When it comes to improving the health of children, can prescribing a nature walk be as good as a pill? A growing number of American physicians are betting on it, especially in light of the dire state of children’s mental health.
“I prescribe nature to patients because it is the easiest way for me to get people outside,” declares Robert Zarr, a Washington, D.C. pediatrician. Zarr and other “Nature Champions” prescribe free-form outdoor exercise to their patients. A study in the International Journal of Environmental Research and Public Health finds that, though more research is needed, “Nature prescription programs offer an opportunity to connect patients with local parks and green spaces, and to capitalize on health benefits that could result.”
I listed the sorry state of U.S. inactivity in a previous post. And there’s more I learned at the national Walking Summit: most American adults spend 90% of their time indoors, 40% of them get no leisure-time physical activity, and their kids park in front of screens 7.5 hours a day. This has contributed to a doubling of the type 2 diabetes rate in the past fifteen years and the fact that one in three Americans—whether adult or child—weighs too much. Continue reading →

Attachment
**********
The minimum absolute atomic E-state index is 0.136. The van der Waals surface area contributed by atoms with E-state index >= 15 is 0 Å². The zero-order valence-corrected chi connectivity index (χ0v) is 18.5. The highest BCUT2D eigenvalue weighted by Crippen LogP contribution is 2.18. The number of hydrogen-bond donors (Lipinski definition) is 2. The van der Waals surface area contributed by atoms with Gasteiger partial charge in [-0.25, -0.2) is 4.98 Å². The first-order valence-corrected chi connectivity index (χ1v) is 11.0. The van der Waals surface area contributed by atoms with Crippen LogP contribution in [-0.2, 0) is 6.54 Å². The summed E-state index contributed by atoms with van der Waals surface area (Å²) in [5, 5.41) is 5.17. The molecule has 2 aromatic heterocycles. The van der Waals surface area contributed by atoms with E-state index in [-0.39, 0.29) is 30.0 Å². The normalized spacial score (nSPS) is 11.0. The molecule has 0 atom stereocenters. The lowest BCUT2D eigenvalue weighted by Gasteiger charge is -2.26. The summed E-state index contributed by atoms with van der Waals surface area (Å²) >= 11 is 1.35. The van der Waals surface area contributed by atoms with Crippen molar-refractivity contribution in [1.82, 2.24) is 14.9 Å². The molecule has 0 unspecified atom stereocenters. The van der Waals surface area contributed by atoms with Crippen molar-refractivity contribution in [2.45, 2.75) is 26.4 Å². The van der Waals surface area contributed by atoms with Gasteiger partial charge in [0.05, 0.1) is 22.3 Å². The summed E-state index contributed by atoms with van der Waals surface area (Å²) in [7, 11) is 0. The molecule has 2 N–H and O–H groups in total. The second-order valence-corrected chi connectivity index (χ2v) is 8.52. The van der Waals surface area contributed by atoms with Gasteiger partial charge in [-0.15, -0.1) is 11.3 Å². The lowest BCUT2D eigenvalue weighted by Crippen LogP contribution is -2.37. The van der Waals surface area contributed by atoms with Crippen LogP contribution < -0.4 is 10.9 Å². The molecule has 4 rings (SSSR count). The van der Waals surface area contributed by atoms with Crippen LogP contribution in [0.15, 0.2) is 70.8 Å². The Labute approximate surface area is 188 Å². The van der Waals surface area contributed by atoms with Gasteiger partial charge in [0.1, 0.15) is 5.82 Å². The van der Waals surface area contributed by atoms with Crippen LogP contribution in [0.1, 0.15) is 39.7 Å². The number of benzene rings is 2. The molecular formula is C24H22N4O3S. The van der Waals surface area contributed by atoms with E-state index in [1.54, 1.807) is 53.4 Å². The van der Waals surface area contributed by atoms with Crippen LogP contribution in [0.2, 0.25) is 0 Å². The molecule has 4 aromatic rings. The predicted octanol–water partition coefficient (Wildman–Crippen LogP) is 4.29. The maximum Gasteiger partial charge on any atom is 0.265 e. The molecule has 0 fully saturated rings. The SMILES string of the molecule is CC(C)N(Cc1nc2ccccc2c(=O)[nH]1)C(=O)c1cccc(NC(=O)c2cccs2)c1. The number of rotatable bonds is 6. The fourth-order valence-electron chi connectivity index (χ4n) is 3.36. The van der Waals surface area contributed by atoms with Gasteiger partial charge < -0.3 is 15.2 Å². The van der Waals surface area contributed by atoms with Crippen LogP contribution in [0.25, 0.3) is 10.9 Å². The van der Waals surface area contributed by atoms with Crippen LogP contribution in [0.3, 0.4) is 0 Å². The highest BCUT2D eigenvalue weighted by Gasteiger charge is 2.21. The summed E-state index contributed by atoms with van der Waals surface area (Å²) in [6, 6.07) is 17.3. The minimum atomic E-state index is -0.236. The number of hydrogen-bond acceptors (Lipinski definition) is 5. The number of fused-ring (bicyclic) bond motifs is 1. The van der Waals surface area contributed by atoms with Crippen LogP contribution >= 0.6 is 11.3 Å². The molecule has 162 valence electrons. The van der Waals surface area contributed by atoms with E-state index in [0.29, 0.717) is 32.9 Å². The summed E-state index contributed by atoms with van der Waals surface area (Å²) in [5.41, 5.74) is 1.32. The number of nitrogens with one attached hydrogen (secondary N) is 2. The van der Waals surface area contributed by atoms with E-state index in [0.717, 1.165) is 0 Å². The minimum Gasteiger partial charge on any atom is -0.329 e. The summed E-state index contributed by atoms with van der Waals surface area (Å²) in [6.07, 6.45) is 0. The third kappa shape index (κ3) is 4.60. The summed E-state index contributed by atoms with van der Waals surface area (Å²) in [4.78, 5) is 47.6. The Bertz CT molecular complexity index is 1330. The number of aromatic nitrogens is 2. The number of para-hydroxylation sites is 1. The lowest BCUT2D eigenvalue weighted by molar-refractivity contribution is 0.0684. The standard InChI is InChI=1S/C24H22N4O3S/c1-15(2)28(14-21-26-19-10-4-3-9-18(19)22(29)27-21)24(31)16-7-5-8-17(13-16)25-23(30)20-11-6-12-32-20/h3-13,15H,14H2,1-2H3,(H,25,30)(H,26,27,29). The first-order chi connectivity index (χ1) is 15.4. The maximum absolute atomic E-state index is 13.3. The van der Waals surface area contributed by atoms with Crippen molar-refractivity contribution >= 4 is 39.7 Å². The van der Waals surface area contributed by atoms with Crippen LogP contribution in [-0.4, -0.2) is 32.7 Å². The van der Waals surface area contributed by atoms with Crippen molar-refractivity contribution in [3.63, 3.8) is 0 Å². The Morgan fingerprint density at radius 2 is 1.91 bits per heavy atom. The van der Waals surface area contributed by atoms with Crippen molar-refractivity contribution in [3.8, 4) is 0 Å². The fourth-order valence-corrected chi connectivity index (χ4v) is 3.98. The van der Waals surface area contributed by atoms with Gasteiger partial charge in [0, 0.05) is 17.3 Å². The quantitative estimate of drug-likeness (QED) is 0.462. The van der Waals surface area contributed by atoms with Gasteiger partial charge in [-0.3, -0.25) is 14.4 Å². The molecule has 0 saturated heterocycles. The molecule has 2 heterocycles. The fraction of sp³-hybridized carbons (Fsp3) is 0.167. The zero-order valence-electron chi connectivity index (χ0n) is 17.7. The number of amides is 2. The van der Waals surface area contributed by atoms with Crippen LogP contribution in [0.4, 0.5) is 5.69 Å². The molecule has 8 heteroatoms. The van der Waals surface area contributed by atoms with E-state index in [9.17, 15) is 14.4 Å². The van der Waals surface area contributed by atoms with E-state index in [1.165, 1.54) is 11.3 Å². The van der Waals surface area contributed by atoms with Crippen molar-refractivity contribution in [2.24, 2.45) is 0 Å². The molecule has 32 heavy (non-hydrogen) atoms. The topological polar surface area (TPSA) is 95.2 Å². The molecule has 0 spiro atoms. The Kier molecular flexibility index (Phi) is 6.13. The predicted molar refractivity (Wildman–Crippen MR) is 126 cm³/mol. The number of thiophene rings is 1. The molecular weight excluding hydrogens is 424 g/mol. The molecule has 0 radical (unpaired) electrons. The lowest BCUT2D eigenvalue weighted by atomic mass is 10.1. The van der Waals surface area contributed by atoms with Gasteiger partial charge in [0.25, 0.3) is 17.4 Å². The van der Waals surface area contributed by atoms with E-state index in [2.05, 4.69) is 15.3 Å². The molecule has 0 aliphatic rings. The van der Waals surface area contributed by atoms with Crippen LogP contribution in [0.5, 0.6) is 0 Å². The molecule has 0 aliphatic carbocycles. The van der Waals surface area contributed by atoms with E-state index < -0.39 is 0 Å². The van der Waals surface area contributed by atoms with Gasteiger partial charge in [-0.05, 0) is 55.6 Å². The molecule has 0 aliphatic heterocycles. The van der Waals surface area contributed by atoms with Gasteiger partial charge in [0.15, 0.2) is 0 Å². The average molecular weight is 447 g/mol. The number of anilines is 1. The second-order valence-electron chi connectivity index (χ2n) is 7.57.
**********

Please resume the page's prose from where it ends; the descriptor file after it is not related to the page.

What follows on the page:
I was walking with my friend when she told me her dog, Rita, was having a terrible time with allergies. Nothing—from pricey prescription dog food to medicated soap—made any difference. As she was talking, I thought of a Green Living Meetup I had just attended, the topic: “Ways of Reducing Chemicals in Your Home”. Something I learned there just might help.
I had never been to a Meetup before. When I arrived a little early on that rainy Saturday afternoon, the room in the public library was already half full of a diverse assortment of adults, plus a few babies. Our smiling hosts, Sara and Todd, sat on a table up front next to an array of boxes, bottles and bags.
Sara spoke first, explaining how the human body fights off infection and rids itself of harmful chemicals. Toxins are carried off in secretions such as sweat and mucus, or filtered by the kidneys, liver and other organs. Allergies and chemical sensitivity happen, she claimed, when those mechanisms are overwhelmed. The wafts from a fresh coat of paint or new printer could be the last straw to break the back of the body’s natural defenses.
Promising he’d have good news later, Todd launched into a litany of scary environmental data. A long-range study by the EPA detected 900 chemicals in the air of the average government office building. Indoor air can be ten times more polluted than the air outdoors. Houses, especially new ones, can harbor a host of noxious compounds. Throat-cancer-causing formaldehyde, for instance, may hide in your shampoo, your tissues, your carpet, and the no-iron clothes you wear. Continue reading →